The Olive Branch in Bethlehem is a quaint little restaurant serving up traditional Middle Eastern cuisine that the owners grew up eating in Syria. They feature a full menu of appetizers, entrees, and desserts, with meals catering to both vegetarians and omnivores.
A salad served with each entrée is very plain with only the most basic of accoutrements. All would be well and good, however on more than one occasion the dressing used on the salad was so overpoweringly acetic one might be worried about it eating through their fork.
On weekends a dinner special features fresh grilled fish in a traditional samke harra preparation. Served with a side of spiced rice with ground beef, the dish was terribly unsightly and lacked any sort of presentation. The Lebanese meal, made with tahini sauce, lemon, onions, and various spices, was poor. The catfish was affected by Geosmin and carried an overpowering soily note to them. After some researching it looks like this dish isn’t traditionally made using catfish and is more often created with red snapper, grouper, or salmon. The tahini and spices themselves didn’t meld well and seemed unbalanced. The spiced rice was cooked well and palatable, offering the only saving grace to this meal.
The tabbouleh salad tasted bright and fresh. A great balance of flavors and ingredients made this a favorite. It was served with lightly grilled pita that brought together this simple, traditional dish very well. The falafel was delicious and true to style, if a bit dry. Hummus was served in a fairly large portion with the same grilled pita and was possibly the best you’ll find anywhere around the Lehigh Valley.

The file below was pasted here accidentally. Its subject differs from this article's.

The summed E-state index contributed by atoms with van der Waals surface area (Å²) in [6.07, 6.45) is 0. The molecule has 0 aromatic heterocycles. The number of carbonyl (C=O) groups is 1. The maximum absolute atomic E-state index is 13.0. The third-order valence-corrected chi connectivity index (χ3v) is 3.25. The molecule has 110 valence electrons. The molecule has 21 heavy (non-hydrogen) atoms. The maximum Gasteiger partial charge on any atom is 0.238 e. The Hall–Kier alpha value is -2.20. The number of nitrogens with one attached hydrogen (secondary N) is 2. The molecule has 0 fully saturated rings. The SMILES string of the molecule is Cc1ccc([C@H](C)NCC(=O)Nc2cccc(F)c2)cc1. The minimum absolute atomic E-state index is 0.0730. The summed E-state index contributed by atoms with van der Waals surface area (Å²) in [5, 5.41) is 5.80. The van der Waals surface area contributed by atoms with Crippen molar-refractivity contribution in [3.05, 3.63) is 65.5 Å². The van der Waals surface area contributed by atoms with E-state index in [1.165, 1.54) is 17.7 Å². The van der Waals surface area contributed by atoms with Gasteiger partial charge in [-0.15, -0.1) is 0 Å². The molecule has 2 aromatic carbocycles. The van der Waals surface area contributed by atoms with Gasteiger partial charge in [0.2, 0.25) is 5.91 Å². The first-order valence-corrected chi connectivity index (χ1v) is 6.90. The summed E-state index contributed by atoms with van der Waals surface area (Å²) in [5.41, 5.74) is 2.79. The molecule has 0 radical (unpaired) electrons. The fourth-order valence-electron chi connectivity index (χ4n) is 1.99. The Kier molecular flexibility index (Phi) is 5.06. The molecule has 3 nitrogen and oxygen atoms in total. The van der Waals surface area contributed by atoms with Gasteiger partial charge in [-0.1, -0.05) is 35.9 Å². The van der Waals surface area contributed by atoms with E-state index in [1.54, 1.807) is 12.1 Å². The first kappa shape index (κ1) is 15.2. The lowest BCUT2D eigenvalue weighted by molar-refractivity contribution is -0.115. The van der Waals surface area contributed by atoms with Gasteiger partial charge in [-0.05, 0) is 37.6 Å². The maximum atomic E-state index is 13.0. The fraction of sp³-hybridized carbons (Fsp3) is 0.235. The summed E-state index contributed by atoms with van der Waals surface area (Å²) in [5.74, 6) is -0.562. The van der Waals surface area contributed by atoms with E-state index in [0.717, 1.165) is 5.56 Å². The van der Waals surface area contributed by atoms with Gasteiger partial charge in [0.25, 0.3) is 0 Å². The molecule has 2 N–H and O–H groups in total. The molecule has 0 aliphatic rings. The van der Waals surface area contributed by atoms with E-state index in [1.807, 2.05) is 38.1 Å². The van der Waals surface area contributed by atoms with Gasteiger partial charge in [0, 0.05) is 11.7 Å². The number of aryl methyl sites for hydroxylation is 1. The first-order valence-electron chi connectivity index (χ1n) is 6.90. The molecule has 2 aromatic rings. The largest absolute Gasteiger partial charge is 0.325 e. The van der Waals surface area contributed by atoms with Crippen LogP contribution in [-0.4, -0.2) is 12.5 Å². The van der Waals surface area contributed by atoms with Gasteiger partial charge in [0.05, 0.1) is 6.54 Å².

A trio of kabobs proved to be a great pick. The kofta kabob had a distinct flavor that may prove polarizing for some, yet was well made, intense, and cooked perfectly. The chicken and lamb kabobs were both minimal yet spot-on. The three kabobs made for a nice array of textures and tastes in one entrée.
Dessert-wise, a Persian rosewater pudding was mediocre. Adorned with a pistachio crust the pudding had an uneven consistency but potent flavor. The baklava was far better with quintessential flaky filo and an impossibly heavy, honey-laden bottom.
The atmosphere of the restaurant is quiet, subdued, and homely. The service was consistently unenthused and disinterested but checked back frequently for water refills and dish clearing.
All said, this isn’t the place to go to if you’re looking for anything particularly impressive. The draw here would be the unique style of food and with that it’s hit or miss. When the food was good, it was great. When it wasn’t it was mediocre (rosewater pudding) to barely palatable (samke harra). The service wasn’t stand-out in any way, so perhaps you’d be best off grabbing something for take out and enjoying it with some beverages at home.
Bethlehem, PA 18015
Thanks for the review. I didn’t know what to do for dinner the other night, and this prompted my memory to return to the Olive Branch.
This place has been a FAVORITE of my family’s for years! I’m sorry to hear that your experience was not similar to the exemplary service and meal that I’ve always had there. Although, we like a low-key, casual meal without being harassed by servers. We are always greeted warmly when we enter, and bid farewell, between that all we require is an order taken, served, and check on drinks.
For dinner we had grape leaves, kibbe, lamb kabobs, and a wonderful Arnabit (cauliflower dish). I can easily be accommodated to enjoy a gluten free meal here, although what I REALLY miss are the desserts. I’m sorry to read that your Persian rosewater pudding was a miss. The Olive Branch is known for it’s desserts! I believe that the owner was a former dessert chef at the famed, yet extinct, Vienesse Pastries from downtown Bethlehem. I’ve had wedding cakes from Olive Branch that would make you forget what the bride was wearing. Although I’m not a fan of coconut, I know people who don’t leave Bethlehem without taking a piece of the coconut cake to go. In fact, there was a couple doing just that the night we were there. The Arabic coffee is high octane and delicious.
For fans of The El Vee who have not yet enjoyed The Olive Branch please give this place a chance.